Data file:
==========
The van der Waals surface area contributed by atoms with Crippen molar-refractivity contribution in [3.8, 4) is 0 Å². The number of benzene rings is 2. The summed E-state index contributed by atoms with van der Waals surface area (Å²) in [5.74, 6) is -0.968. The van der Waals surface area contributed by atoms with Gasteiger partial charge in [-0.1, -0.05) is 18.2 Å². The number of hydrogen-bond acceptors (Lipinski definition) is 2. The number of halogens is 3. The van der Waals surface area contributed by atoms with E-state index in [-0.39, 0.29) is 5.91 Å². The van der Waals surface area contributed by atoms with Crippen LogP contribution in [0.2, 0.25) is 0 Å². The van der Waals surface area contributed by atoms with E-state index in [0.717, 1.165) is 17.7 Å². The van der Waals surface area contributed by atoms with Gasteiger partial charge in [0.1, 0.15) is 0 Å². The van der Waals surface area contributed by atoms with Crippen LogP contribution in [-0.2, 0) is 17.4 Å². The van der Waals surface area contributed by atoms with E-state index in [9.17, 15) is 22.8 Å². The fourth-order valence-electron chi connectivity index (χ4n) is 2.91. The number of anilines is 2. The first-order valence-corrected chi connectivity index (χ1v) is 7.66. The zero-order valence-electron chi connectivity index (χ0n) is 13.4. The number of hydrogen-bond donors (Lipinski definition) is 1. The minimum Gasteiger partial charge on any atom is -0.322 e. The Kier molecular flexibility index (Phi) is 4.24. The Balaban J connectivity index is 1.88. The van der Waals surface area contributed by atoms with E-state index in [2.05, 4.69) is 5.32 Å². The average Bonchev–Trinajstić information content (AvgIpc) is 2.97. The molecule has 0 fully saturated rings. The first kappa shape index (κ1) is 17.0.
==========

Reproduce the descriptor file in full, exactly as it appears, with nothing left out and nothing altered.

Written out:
The van der Waals surface area contributed by atoms with Crippen molar-refractivity contribution in [3.8, 4) is 0 Å². The number of benzene rings is 2. The summed E-state index contributed by atoms with van der Waals surface area (Å²) in [5.74, 6) is -0.968. The van der Waals surface area contributed by atoms with Gasteiger partial charge in [-0.1, -0.05) is 18.2 Å². The number of hydrogen-bond acceptors (Lipinski definition) is 2. The number of halogens is 3. The van der Waals surface area contributed by atoms with E-state index in [-0.39, 0.29) is 5.91 Å². The van der Waals surface area contributed by atoms with Crippen LogP contribution in [0.2, 0.25) is 0 Å². The van der Waals surface area contributed by atoms with E-state index in [0.717, 1.165) is 17.7 Å². The van der Waals surface area contributed by atoms with Gasteiger partial charge in [0.1, 0.15) is 0 Å². The van der Waals surface area contributed by atoms with Crippen LogP contribution in [-0.2, 0) is 17.4 Å². The van der Waals surface area contributed by atoms with E-state index in [9.17, 15) is 22.8 Å². The fourth-order valence-electron chi connectivity index (χ4n) is 2.91. The number of anilines is 2. The first-order valence-corrected chi connectivity index (χ1v) is 7.66. The zero-order valence-electron chi connectivity index (χ0n) is 13.4. The number of hydrogen-bond donors (Lipinski definition) is 1. The minimum Gasteiger partial charge on any atom is -0.322 e. The Kier molecular flexibility index (Phi) is 4.24. The Balaban J connectivity index is 1.88. The van der Waals surface area contributed by atoms with E-state index in [2.05, 4.69) is 5.32 Å². The average Bonchev–Trinajstić information content (AvgIpc) is 2.97. The molecule has 0 fully saturated rings. The first kappa shape index (κ1) is 17.0.